Chicago Mayor Lori Lightfoot Sept. 20 proposed a $16.7 billion budget that includes a $76.5 million property tax hike, which – after accounting for revenue from new property – would raise property tax bills by an average of $72 to $180, depending on a homeowner’s region of the city. The tax increase is modest compared to the $543 million increase under Mayor Rahm Emanuel in 2015, and less than the $94 million property tax hike in Lightfoot’s budget last year. Still, it would add an unnecessary burden to a city economy still recovering from COVID-19 and was unnecessary given the city is sitting on $3.5 billion in federal aid.

The budget increases spending by roughly $1.2 billion on a range of city services from the Chicago Police Department, affordable housing, and mental health services to a pilot program for a universal basic income. Unfortunately, that spending is propped up by one-time federal aid that expires by 2024 – meaning many programs will have to be cut or financed with significant tax hikes within just two years.

Pension costs will consume more than $2.3 billion of the city’s budget, or 21.4 percent of its own source revenue, excluding state and federal grants. That’s more than a $967 million increase in pension spending since Lightfoot became mayor and $461 million more than last year, a spike that accounts for 63 percent of the $733 million 2022 budget deficit reported by Lightfoot in August.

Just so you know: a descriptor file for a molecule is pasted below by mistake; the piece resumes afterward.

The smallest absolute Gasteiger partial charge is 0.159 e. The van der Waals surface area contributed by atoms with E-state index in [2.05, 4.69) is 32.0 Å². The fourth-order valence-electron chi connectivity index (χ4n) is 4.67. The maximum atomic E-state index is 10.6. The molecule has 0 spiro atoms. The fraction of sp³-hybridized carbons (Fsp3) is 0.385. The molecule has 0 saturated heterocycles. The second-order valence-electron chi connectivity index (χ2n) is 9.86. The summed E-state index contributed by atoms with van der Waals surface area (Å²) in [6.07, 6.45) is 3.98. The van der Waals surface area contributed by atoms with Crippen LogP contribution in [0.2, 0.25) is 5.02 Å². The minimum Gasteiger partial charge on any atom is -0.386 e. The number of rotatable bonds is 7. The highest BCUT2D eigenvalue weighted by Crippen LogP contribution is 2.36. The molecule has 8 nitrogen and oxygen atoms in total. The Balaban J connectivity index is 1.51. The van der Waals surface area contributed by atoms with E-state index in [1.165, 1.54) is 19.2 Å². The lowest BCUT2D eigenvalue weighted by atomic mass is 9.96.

Lightfoot’s speech did not include any call for pension reform, which requires Springfield to send a constitutional amendment to voters. This comes despite her statements in May that the pension crisis was the city’s “biggest problem” and “unsustainable in its current form.”

Below is a detailed breakdown of Lightfoot’s 2022 budget proposal, and three reasons it fails to solve the city’s long-term problems of runaway pension debt, inadequate public service quality, and out of control tax burdens.

Lightfoot’s $76 million property tax is avoidable, will undermine economic recovery

In her budget address, Lightfoot emphasized that her budget proposal achieves balance “without any new taxes, no reduction in city services, and no layoffs.” Similarly, a press release from the mayor’s office claims the budget has “no new tax or significant fee increases for our residents.”

However, the budget includes a $76.5 million property tax increase that raises total property tax collections to $1.71 billion. That increase comprises $22.9 million in automatic increases after Lightfoot pushed for tying property taxes to inflation last year, $25 million for debt service on bonds for Lightfoot’s $3.7 billion infrastructure plan, and $28.6 million from new property.